Smith v. Califano, 470 F. Supp. 898 (D.D.C. 1978)

US District Court for the District of Columbia - 470 F. Supp. 898 (D.D.C. 1978)
September 13, 1978

470 F. Supp. 898 (1978)

James P. SMITH, Plaintiff,
Joseph A. CALIFANO, Jr., Secretary of Health, Education, and Welfare, Defendant.

Civ. A. No. 77-1789.

United States District Court, District of Columbia.

September 13, 1978.

*899 Richard D. Albright, Wanda D. Foster, Washington, D. C., for plaintiff.

Nathan Dodell, Asst. U. S. Atty., Washington, D. C., for defendant.


GESELL, District Judge.

Plaintiff claims that the Secretary acted arbitrarily and ignored the substantial weight of evidence disclosed at the administrative hearing when he denied plaintiff's claim for disability benefits under the Social Security Act, as amended, 42 U.S.C. § 301 et seq. Both parties have moved for judgment on the administrative record which the Court has thoroughly examined after considering the briefs and arguments of counsel.

The administrative record is inadequate to permit resolution of the issues and the matter must be remanded for further proceedings before the Secretary. As the papers indicate, a portion of the record on which the administrative law judge based certain findings has been lost. Plaintiff's counsel at the administrative level relied in part on portions of the lost transcript. In view of 42 U.S.C. § 405(g) (1976), the inability of the Secretary to produce a complete record of the proceedings before the agency frustrates judicial review. The problem is not, as the Secretary suggests, a mere matter of harmless error.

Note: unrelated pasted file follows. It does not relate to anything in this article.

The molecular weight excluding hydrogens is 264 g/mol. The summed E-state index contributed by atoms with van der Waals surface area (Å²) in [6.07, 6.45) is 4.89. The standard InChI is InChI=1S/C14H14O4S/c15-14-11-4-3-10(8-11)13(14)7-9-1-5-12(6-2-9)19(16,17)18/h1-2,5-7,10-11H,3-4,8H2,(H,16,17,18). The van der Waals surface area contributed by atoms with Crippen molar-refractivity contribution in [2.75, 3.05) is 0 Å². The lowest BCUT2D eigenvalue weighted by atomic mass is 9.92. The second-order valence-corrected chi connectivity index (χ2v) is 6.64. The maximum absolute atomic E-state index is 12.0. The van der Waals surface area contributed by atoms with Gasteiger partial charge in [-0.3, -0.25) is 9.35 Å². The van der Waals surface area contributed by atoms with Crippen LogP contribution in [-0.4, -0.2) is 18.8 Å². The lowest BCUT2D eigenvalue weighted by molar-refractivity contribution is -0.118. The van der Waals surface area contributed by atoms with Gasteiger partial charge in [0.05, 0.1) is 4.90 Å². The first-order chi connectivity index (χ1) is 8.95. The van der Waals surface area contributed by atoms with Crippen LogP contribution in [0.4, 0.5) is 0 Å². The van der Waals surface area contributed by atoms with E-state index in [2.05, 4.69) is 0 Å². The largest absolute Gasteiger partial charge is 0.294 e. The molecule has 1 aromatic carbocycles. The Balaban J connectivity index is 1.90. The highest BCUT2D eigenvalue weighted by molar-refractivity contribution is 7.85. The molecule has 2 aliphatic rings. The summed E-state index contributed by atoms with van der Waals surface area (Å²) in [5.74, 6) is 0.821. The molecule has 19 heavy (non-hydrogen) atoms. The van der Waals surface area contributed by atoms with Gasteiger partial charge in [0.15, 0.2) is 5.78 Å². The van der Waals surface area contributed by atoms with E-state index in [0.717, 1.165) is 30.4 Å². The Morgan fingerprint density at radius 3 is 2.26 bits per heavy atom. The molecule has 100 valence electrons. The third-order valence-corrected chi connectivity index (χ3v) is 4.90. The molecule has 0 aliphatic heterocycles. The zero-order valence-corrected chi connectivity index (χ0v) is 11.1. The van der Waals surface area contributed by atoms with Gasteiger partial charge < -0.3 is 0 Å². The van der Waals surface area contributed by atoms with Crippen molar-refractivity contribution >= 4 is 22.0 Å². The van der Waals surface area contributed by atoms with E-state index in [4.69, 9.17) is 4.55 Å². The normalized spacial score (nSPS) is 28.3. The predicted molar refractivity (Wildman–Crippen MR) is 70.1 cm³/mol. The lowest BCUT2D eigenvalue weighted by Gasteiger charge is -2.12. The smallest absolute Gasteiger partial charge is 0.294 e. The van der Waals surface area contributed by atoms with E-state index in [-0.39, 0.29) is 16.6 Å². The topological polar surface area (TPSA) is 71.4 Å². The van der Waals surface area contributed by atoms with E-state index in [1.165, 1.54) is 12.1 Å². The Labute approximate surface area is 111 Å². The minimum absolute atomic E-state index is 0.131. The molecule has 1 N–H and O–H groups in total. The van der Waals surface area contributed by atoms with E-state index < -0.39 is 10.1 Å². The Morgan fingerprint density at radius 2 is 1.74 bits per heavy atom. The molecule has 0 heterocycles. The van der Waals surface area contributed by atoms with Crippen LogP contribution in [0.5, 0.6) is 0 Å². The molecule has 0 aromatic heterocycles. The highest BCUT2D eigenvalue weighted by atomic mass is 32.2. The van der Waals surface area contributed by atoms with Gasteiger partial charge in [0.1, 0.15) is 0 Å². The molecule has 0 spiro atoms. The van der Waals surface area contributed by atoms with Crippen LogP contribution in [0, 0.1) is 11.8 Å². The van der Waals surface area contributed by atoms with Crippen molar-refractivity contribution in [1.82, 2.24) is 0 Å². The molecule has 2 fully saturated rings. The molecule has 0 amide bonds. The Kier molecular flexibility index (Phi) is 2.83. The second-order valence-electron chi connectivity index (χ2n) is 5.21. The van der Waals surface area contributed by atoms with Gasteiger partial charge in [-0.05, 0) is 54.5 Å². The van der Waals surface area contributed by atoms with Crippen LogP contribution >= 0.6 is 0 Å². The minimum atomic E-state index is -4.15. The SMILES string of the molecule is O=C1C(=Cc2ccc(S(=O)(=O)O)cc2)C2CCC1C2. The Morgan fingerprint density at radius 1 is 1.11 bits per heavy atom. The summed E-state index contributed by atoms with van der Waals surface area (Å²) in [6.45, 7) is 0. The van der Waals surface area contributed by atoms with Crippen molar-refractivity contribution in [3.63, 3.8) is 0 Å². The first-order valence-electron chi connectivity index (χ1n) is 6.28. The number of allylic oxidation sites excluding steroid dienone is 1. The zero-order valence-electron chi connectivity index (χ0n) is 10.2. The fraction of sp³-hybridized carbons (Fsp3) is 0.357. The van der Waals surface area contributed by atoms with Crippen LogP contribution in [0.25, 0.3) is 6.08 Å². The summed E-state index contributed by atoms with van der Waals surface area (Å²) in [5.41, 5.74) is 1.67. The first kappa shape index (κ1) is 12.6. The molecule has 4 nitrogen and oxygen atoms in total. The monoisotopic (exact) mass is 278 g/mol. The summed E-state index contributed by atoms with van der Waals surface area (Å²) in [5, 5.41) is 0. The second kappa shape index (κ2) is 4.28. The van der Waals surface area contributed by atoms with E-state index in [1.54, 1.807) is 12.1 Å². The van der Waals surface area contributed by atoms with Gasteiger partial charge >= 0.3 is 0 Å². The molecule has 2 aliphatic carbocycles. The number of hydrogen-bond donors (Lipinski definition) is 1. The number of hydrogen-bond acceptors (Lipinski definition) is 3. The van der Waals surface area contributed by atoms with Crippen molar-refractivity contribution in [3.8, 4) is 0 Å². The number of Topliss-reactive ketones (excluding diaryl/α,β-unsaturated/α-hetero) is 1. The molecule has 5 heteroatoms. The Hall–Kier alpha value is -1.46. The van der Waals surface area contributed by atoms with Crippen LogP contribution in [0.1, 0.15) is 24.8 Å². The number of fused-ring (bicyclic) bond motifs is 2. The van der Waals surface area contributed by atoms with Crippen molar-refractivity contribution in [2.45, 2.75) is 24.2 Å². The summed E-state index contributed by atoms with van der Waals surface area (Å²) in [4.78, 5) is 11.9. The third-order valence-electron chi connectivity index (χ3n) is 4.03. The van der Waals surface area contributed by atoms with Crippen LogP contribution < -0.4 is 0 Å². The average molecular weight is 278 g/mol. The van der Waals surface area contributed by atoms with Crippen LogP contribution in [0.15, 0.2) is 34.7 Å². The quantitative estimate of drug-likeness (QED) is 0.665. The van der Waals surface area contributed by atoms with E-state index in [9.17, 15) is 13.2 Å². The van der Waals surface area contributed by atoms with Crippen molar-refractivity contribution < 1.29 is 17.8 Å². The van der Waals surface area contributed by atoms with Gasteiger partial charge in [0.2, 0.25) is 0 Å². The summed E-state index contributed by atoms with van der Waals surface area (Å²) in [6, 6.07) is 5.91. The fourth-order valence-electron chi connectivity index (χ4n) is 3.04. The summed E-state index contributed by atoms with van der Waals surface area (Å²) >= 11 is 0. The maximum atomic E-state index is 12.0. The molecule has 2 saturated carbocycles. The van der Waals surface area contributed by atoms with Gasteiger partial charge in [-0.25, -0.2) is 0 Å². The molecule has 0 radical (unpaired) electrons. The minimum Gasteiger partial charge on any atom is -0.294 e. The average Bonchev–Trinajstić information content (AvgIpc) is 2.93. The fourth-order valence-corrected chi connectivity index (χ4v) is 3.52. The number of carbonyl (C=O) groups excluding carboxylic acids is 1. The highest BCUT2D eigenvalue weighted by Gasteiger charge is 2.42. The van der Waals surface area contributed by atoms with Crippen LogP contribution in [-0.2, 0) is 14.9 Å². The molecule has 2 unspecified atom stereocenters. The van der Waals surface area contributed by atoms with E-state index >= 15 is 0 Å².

There is also a further difficulty. The administrative law judge determined that plaintiff, in spite of his many medical difficulties and subjective experience, was capable of doing "light work." There is nothing in the record or findings, however, to indicate what this elusive term comprehends. No vocational expert was called to testify and there is substantial uncontroverted evidence that plaintiff was unable to perform certain types of work that would appear to fall within the common meaning of the term "light work." Thus the record remains in a state of uncertainty.

On remand plaintiff's counsel should be afforded opportunity to present evidence from plaintiff to correct the absence of the missing transcript. In addition, and after hearing a vocational expert called by the Secretary, plaintiff should be allowed to present evidence from his own physician or other physicians bearing on his capacity to do work in the period under review.

The Court takes this occasion to comment on one other aspect of the case which has not affected the decision to remand but which the Court finds troublesome. In recent years the Court has had occasion to review a number of Social Security Act administrative records. Almost invariably the administrative law judge has *900 placed primary reliance on medical testimony and tended to ignore or discount the testimony of the applicant concerning his subjective complaints and experience. It is difficult for a reviewing judge on the stark record to balance the applicant's testimony against the medical testimony when, as here, the administrative law judge fails to comment on applicant's credibility. Obviously it would be appropriate for the administrative law judge to indicate those instances, if any, where it appears that a claim based on subjective elements such as pain is with or without foundation. An administrative law judge in circumstances such as this has an obligation to weigh the credibility of the witnesses and it would be beneficial to the reviewing courts if some appraisal of the quality of the applicant's testimony was given where the administrative law judge feels this can fairly be done based upon the appearances before him.

For the reasons above indicated, this matter is remanded to the Secretary promptly to hold supplemental hearings on the application to the extent stated.